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When your Husky pees in the house, it can be one of the most frustrating moments. Whether he is a puppy, a newly adopted member of the family, or a former outdoor dog, correcting this behavior quickly is incredibly important. If you're not sure how to train a Husky to not pee in the house, you've come to the right place.
Huskies are beautiful and unique dogs, but they can be stubborn and are not as eager to please as some other dogs. You've got to earn his respect and create a firm foundation for training. If you've just been introduced to the breed, you may be scratching your head trying to figure out how to train a Husky to not pee in the house. There are a few tips and tricks that will make this easier for you.
Before you focus on training, make sure there isn't a medical reason your Husky is peeing in the house. The cause might be a painful bladder infection or a sign that something else is wrong. Starting with a dog you know is healthy is essential. When you know the problem isn't related to health, you can begin training.
Ideally, you will start house training your Husky before he ever has a chance to pee in the house but sometimes that can't be avoided, especially if you have an older dog that is just learning about living inside the house. No matter what, never yell or scare your dog if he does make a mistake and pees in the house. You want to make going outside to pee a fun experience.
Training your Husky to not pee in the house can be straightforward and doesn't require anything too fancy. In fact, many trainers advise against things like puppy pads because they may actually encourage him to pee inside. Here are a few items that can help you during house training.
- A leash
- High-value treats like cheese or liver
- A bell
- A "potty spot"
- A comfy dog crate
With consistency and hard work, you'll be an expert at teaching your Husky not to pee inside. Look through the three methods below and choose the best one for you and your Husky.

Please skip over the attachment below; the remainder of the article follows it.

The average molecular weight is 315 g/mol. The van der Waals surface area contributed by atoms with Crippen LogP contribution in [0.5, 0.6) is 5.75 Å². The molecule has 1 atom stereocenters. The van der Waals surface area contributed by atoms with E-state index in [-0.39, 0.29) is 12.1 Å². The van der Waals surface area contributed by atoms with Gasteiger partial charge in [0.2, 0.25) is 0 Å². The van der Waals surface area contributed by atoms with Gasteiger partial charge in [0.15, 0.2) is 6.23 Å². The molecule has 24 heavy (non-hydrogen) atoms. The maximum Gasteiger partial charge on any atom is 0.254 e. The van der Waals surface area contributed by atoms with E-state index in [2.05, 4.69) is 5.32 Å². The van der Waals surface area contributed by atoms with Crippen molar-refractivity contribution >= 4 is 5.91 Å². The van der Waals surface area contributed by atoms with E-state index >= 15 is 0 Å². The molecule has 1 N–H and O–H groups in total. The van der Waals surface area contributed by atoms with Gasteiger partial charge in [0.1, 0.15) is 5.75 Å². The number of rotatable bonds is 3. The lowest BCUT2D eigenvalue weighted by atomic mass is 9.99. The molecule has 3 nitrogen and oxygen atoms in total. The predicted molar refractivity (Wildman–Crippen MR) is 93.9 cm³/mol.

The Crate Method
Set up a comfy crate
Buy a comfy crate for your dog, big enough to stretch out and turn around, but not so big that he could pee in a corner and keep his bedding clean.
Spend time crate training your dog so he enjoys being in the crate.
Follow a schedule
Create a schedule that your dog can get used to. Take him to pee right when you get up in the morning and first thing when he leaves the crate.
Make peeing a habit
When you take him outside, make sure he isn't too distracted by being outside to relieve himself. Make this a habit, so he knows when he'll have a chance to pee.
Crate him when you leave
Anytime he will be unsupervised in the house, put him in the crate. This will keep him from peeing in the house when you are gone.
Keep an eye on him
When he's not in the crate, watch for any indication he has to pee. Circling, pawing the ground or sniffing are indications. Let him outside immediately. Eventually he will tell you when he needs to go, and he'll adjust to his crate schedule.
The Schedule Method
Pick a "potty spot"
Choose a spot outside that you want your dog to use to relieve himself.
Set a feeding schedule
Feed your dog at the same time every day. this way you can predict at least two times he will need to go out each day.
Set a bathroom schedule
For the first few weeks, make a bathroom schedule and stick to it. Right when he wakes in the morning, 15 to 20 minutes after he eats, right after play time, right when you let him out of his kennel. Take note of when he needs to pee and stick to it consistently.
It's time to pee
Each time you get ready to bring him outside, say the same phrase in an excited voice. Your phrase can be something like "It's time to pee!"
Take him to the spot
Put a leash on him and take him to the spot where you want him to pee. Wait for him to go, and don't look at him or move until he does. You may have to wait a while.
Reward him for a pee
When he does relieve himself, tell him "good boy" and give him three of those high-value treats.
Keep an eye out
Keep an eye on your dog and anytime you notice him circling or digging like he might need to go to the bathroom, say "It's time to pee!" and take him out to his spot. Soon he'll realize that peeing outside is fun and rewarding.
The Bell Method
Choose a door
Choose which door will be the one you always let the dog out of to go to the bathroom. Hang a bell on the door.
Ring the bell
Take him out to go to the bathroom through the same door every time. On the way out, ring the bell before you open the door and make sure he is watching.
Take him to the same spot
To start out, take him to the same spot and wait for him to pee. When he does, give him three really good treats.
Ask him to ring the bell
After a week or two of ringing the bell before you open the door, bring him to the door and encourage him to ring it, either with his nose or a paw.
Pay attention to his needs
Anytime you notice him circling or pawing like he has to pee, take him to ring the bell. Soon he'll be ringing the bell on his own.
By Katie Smith
Published: 02/16/2018, edited: 01/08/2021